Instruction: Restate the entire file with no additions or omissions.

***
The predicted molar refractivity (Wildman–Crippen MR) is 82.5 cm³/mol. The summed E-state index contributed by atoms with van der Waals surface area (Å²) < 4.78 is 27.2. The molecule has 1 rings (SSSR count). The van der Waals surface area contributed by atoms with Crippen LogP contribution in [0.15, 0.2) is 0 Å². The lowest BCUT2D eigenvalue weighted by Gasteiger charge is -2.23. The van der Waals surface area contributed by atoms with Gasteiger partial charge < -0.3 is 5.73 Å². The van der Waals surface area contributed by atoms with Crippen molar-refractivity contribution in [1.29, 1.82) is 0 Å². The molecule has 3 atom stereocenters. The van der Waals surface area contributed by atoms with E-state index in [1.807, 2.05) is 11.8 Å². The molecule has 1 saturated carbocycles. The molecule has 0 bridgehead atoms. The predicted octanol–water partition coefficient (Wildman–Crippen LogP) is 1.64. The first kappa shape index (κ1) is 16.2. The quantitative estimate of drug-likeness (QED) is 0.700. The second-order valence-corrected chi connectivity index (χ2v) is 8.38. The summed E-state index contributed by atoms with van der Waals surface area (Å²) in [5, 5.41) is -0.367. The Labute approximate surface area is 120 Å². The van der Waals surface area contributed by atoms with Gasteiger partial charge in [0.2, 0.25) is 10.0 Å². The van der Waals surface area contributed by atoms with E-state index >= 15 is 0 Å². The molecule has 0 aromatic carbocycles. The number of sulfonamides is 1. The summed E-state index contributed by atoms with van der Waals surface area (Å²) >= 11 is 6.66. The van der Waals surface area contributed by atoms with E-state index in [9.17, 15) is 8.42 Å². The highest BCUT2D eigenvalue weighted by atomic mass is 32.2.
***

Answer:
The predicted molar refractivity (Wildman–Crippen MR) is 82.5 cm³/mol. The summed E-state index contributed by atoms with van der Waals surface area (Å²) < 4.78 is 27.2. The molecule has 1 rings (SSSR count). The van der Waals surface area contributed by atoms with Crippen LogP contribution in [0.15, 0.2) is 0 Å². The lowest BCUT2D eigenvalue weighted by Gasteiger charge is -2.23. The van der Waals surface area contributed by atoms with Gasteiger partial charge < -0.3 is 5.73 Å². The van der Waals surface area contributed by atoms with Crippen molar-refractivity contribution in [1.29, 1.82) is 0 Å². The molecule has 3 atom stereocenters. The van der Waals surface area contributed by atoms with E-state index in [1.807, 2.05) is 11.8 Å². The molecule has 1 saturated carbocycles. The molecule has 0 bridgehead atoms. The predicted octanol–water partition coefficient (Wildman–Crippen LogP) is 1.64. The first kappa shape index (κ1) is 16.2. The quantitative estimate of drug-likeness (QED) is 0.700. The second-order valence-corrected chi connectivity index (χ2v) is 8.38. The summed E-state index contributed by atoms with van der Waals surface area (Å²) in [5, 5.41) is -0.367. The Labute approximate surface area is 120 Å². The van der Waals surface area contributed by atoms with Gasteiger partial charge in [0.2, 0.25) is 10.0 Å². The van der Waals surface area contributed by atoms with E-state index >= 15 is 0 Å². The molecule has 0 aromatic carbocycles. The number of sulfonamides is 1. The summed E-state index contributed by atoms with van der Waals surface area (Å²) >= 11 is 6.66. The van der Waals surface area contributed by atoms with E-state index in [9.17, 15) is 8.42 Å². The highest BCUT2D eigenvalue weighted by atomic mass is 32.2.